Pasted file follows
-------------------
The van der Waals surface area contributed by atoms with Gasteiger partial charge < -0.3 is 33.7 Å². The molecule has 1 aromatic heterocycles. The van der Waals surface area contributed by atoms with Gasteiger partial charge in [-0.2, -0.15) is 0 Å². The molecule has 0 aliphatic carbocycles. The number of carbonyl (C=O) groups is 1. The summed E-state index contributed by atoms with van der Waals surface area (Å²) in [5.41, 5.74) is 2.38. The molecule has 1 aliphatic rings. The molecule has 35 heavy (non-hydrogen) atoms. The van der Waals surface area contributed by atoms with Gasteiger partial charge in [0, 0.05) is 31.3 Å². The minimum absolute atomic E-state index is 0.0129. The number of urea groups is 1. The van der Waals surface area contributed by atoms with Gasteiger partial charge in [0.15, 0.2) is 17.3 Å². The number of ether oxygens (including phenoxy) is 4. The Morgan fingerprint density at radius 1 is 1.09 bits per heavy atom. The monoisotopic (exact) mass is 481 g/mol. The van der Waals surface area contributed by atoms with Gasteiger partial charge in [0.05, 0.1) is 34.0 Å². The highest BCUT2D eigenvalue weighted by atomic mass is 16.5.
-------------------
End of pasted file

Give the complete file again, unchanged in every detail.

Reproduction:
The van der Waals surface area contributed by atoms with Gasteiger partial charge < -0.3 is 33.7 Å². The molecule has 1 aromatic heterocycles. The van der Waals surface area contributed by atoms with Gasteiger partial charge in [-0.2, -0.15) is 0 Å². The molecule has 0 aliphatic carbocycles. The number of carbonyl (C=O) groups is 1. The summed E-state index contributed by atoms with van der Waals surface area (Å²) in [5.41, 5.74) is 2.38. The molecule has 1 aliphatic rings. The molecule has 35 heavy (non-hydrogen) atoms. The van der Waals surface area contributed by atoms with Gasteiger partial charge in [0, 0.05) is 31.3 Å². The minimum absolute atomic E-state index is 0.0129. The number of urea groups is 1. The van der Waals surface area contributed by atoms with Gasteiger partial charge in [0.15, 0.2) is 17.3 Å². The number of ether oxygens (including phenoxy) is 4. The Morgan fingerprint density at radius 1 is 1.09 bits per heavy atom. The monoisotopic (exact) mass is 481 g/mol. The van der Waals surface area contributed by atoms with Gasteiger partial charge in [0.05, 0.1) is 34.0 Å². The highest BCUT2D eigenvalue weighted by atomic mass is 16.5.